RS Aero 9 world champion and coach, Marc Jacobi, commented that I was “annoyingly quick” at the Sanford Sailfest Regatta in Florida this weekend… I think that was a compliment?
I did have a good regatta, coming second to Marc in the final standings for the thirteen boat RS Aero fleet, and beating him in one race. Everybody deserves a good day occasionally don’t they?
But was it a fluke? Will it last? What could possibly be the reasons that I was “annoyingly quick?”
1. It was because of Marc Jacobi’s coaching. Definitely part of the reason. I have usually participated in Marc’s pre-regatta clinics and have always learned something new. This weekend was no exception.
2. It was because of all the experience I have had over the last few months in New England regattas and in frostbiting at Bristol. The top few sailors in this fleet, including Tillerson, have improved a lot this year and I have sometimes got a bit depressed that they always seem to beat me. But I think that in trying (even if usually failing) to surpass them, it has helped me to improve.
3. I took my own advice – Don’t Do Stupid Shit. I didn’t make any major unforced errors at this regatta. Not to say that my sailing was flawless. I had a couple of good starts and a couple of not-so-great starts. I managed to sail in clear air most of the time, but not always. But most importantly I didn’t hit any marks or hit any other boats or get tangled up with any mooring buoys (as there weren’t any on our course) or do similar stupid shit. It does help.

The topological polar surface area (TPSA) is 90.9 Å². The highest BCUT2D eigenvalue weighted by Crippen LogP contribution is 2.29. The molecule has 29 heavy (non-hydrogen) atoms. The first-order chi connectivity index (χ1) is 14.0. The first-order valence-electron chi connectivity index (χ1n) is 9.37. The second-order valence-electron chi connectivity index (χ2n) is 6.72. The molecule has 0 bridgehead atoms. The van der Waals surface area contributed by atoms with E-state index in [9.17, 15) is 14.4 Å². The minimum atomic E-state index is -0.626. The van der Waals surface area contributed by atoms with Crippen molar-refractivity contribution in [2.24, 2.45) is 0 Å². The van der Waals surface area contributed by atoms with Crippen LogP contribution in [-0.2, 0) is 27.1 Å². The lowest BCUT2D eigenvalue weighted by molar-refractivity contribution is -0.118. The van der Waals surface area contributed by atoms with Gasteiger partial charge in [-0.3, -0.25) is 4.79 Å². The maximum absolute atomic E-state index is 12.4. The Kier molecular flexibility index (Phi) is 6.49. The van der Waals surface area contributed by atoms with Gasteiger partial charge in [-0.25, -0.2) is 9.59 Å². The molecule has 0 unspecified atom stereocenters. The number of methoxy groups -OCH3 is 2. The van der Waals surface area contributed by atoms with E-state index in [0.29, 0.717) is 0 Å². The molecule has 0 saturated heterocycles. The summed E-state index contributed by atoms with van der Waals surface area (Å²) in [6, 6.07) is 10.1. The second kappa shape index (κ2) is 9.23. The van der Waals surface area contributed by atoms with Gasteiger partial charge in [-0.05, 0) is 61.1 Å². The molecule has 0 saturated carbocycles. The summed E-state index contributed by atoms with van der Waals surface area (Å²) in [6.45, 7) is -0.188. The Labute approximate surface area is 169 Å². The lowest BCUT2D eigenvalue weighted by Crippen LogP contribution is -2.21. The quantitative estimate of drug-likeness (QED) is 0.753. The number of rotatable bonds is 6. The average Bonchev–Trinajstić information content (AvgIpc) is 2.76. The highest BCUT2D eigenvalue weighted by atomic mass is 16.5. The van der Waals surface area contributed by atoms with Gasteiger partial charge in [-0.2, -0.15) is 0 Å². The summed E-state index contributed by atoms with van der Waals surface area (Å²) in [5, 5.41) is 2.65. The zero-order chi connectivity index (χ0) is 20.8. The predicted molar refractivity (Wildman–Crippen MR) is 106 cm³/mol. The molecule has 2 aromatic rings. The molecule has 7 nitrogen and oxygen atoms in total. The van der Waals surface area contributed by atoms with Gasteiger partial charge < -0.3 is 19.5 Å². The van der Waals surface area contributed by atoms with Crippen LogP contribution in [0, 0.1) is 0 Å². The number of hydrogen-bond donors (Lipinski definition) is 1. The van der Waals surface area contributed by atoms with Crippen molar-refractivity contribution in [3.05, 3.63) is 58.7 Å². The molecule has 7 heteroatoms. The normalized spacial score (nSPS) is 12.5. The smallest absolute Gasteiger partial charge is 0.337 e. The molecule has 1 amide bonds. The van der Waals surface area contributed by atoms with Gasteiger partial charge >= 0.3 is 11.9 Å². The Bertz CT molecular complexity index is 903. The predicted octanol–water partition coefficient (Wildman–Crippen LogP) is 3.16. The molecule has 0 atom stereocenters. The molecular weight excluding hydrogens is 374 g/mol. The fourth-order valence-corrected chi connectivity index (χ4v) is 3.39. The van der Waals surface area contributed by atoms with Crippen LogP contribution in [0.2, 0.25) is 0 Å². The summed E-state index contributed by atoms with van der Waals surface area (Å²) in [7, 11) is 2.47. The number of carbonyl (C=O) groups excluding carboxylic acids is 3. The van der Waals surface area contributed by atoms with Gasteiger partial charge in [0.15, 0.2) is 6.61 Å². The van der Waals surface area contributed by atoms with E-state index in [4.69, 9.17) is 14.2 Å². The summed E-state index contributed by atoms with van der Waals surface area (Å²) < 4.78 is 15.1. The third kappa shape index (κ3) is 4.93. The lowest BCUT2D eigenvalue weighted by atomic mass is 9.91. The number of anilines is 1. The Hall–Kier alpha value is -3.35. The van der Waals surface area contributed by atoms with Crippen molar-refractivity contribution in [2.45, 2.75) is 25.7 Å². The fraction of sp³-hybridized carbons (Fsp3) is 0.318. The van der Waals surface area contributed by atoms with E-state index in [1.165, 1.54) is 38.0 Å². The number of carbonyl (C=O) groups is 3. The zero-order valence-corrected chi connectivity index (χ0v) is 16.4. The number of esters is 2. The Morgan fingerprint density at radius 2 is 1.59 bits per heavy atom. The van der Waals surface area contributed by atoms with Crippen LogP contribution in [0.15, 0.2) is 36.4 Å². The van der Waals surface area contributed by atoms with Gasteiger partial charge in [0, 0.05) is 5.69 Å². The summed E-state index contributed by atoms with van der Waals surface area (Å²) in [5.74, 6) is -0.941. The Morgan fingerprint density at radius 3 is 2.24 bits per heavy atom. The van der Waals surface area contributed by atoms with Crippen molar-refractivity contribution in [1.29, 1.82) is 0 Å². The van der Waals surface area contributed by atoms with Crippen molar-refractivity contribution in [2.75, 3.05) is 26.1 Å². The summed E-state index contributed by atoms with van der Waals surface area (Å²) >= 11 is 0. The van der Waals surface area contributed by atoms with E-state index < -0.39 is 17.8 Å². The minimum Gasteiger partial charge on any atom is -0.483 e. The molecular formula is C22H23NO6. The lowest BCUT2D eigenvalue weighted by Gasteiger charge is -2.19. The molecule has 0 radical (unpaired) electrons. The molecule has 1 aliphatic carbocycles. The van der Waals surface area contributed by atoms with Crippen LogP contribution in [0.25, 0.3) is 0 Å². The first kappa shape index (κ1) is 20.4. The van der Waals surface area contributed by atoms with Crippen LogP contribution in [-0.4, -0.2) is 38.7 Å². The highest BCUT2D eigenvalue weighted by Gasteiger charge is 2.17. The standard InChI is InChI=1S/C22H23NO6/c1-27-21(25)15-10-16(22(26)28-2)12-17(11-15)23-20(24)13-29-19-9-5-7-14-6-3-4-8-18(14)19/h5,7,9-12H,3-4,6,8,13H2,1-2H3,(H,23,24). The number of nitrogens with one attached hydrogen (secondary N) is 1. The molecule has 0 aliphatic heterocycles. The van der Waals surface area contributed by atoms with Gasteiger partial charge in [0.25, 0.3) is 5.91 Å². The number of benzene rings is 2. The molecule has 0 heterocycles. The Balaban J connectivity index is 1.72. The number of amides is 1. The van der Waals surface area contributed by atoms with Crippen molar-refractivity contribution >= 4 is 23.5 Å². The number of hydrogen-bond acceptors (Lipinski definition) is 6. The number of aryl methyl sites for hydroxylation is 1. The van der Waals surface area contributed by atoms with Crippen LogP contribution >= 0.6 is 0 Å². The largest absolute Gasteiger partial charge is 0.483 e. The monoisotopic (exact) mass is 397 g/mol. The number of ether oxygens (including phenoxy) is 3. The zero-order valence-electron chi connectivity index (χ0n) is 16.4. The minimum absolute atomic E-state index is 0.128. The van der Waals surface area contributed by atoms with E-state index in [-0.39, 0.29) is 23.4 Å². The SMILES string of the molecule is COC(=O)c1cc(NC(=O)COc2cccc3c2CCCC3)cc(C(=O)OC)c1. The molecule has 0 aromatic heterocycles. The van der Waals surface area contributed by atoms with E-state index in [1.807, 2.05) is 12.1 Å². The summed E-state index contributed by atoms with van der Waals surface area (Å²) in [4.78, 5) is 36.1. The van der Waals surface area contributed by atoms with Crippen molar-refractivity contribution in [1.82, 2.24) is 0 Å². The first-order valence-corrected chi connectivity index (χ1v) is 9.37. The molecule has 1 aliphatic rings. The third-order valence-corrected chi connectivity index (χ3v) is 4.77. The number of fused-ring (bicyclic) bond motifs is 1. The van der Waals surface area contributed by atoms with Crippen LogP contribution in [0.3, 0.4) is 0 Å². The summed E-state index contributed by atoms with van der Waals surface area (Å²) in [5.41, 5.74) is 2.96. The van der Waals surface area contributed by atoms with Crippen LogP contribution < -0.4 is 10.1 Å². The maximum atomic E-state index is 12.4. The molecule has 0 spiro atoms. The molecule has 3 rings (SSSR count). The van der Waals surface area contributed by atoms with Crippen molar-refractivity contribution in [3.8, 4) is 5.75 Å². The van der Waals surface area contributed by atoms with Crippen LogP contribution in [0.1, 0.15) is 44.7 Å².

4. Weight. I have lost 20 lbs since the beginning of last year and am now much nearer to being an ideal weight for the Aero than I was before. Must help a bit – especially in lighter winds.
5. Mental attitude. The sail out to the course in almost no wind was excruciatingly slow and the wait for wind in the Florida heat was almost worse. We had been on the water for over two hours before we started racing. But once we did start racing I seemed to be able to click into the right mental state immediately. I was both focused and relaxed at the same time, if that’s not an oxymoron. I felt calm and loose and didn’t get tense in tight situations as I often do. The only problem is that I have no idea how to switch into this mode at will. Hmmm. Maybe I should study some more about the mental side of sailing?
6. Perhaps as a result of the previous point, I was sailing much more dynamically than I usually do. In the past I have often tried to “lock in” to what I think is a fast mode of sailing when I am racing. But this weekend I was adjusting the sheet and the controls more to every minor change in wind strength upwind and constantly searching for fast angles downwind. It felt good. It was fun. And it was fast.
7. Get over yourself Tillerman. You were third in this regatta last year and the guy who was second last year was a no-show this year. It’s no big deal.
Maybe. But I didn’t beat Marc in any of the races last year and he didn’t say I was “annoyingly quick” last year either.
You do know you are going to be brought back down to earth the next time you go frostbiting back home in Rhode Island don’t you?
Almost certainly true. Oh well – it was good while it lasted.